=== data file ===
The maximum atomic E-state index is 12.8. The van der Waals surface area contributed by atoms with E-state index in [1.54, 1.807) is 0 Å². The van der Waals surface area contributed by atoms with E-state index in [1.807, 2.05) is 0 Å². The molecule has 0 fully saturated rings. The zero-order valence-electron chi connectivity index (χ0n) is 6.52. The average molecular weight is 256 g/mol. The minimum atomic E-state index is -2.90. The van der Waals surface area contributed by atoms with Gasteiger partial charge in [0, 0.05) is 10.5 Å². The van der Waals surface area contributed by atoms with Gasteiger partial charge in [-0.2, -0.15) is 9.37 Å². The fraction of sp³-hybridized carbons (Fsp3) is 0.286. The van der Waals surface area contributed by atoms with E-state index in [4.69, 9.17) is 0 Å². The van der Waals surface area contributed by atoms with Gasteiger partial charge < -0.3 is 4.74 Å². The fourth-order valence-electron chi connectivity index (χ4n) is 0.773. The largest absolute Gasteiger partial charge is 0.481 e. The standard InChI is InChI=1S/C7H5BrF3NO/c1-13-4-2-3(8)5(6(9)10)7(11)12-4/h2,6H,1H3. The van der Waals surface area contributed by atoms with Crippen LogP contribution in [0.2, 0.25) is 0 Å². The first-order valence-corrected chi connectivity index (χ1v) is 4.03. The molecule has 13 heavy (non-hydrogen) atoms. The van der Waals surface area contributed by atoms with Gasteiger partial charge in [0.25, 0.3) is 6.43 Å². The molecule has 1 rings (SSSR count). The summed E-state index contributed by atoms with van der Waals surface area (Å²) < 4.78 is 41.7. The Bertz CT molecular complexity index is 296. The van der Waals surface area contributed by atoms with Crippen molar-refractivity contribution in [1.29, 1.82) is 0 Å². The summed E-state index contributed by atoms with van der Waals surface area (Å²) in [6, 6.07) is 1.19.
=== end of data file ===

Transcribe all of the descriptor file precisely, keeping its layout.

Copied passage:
The maximum atomic E-state index is 12.8. The van der Waals surface area contributed by atoms with E-state index in [1.54, 1.807) is 0 Å². The van der Waals surface area contributed by atoms with E-state index in [1.807, 2.05) is 0 Å². The molecule has 0 fully saturated rings. The zero-order valence-electron chi connectivity index (χ0n) is 6.52. The average molecular weight is 256 g/mol. The minimum atomic E-state index is -2.90. The van der Waals surface area contributed by atoms with Gasteiger partial charge in [0, 0.05) is 10.5 Å². The van der Waals surface area contributed by atoms with Gasteiger partial charge in [-0.2, -0.15) is 9.37 Å². The fraction of sp³-hybridized carbons (Fsp3) is 0.286. The van der Waals surface area contributed by atoms with E-state index in [4.69, 9.17) is 0 Å². The van der Waals surface area contributed by atoms with Gasteiger partial charge < -0.3 is 4.74 Å². The fourth-order valence-electron chi connectivity index (χ4n) is 0.773. The largest absolute Gasteiger partial charge is 0.481 e. The standard InChI is InChI=1S/C7H5BrF3NO/c1-13-4-2-3(8)5(6(9)10)7(11)12-4/h2,6H,1H3. The van der Waals surface area contributed by atoms with Crippen LogP contribution in [0.2, 0.25) is 0 Å². The first-order valence-corrected chi connectivity index (χ1v) is 4.03. The molecule has 13 heavy (non-hydrogen) atoms. The van der Waals surface area contributed by atoms with Gasteiger partial charge in [0.25, 0.3) is 6.43 Å². The molecule has 1 rings (SSSR count). The summed E-state index contributed by atoms with van der Waals surface area (Å²) < 4.78 is 41.7. The Bertz CT molecular complexity index is 296. The van der Waals surface area contributed by atoms with Crippen molar-refractivity contribution in [1.29, 1.82) is 0 Å². The summed E-state index contributed by atoms with van der Waals surface area (Å²) in [6, 6.07) is 1.19.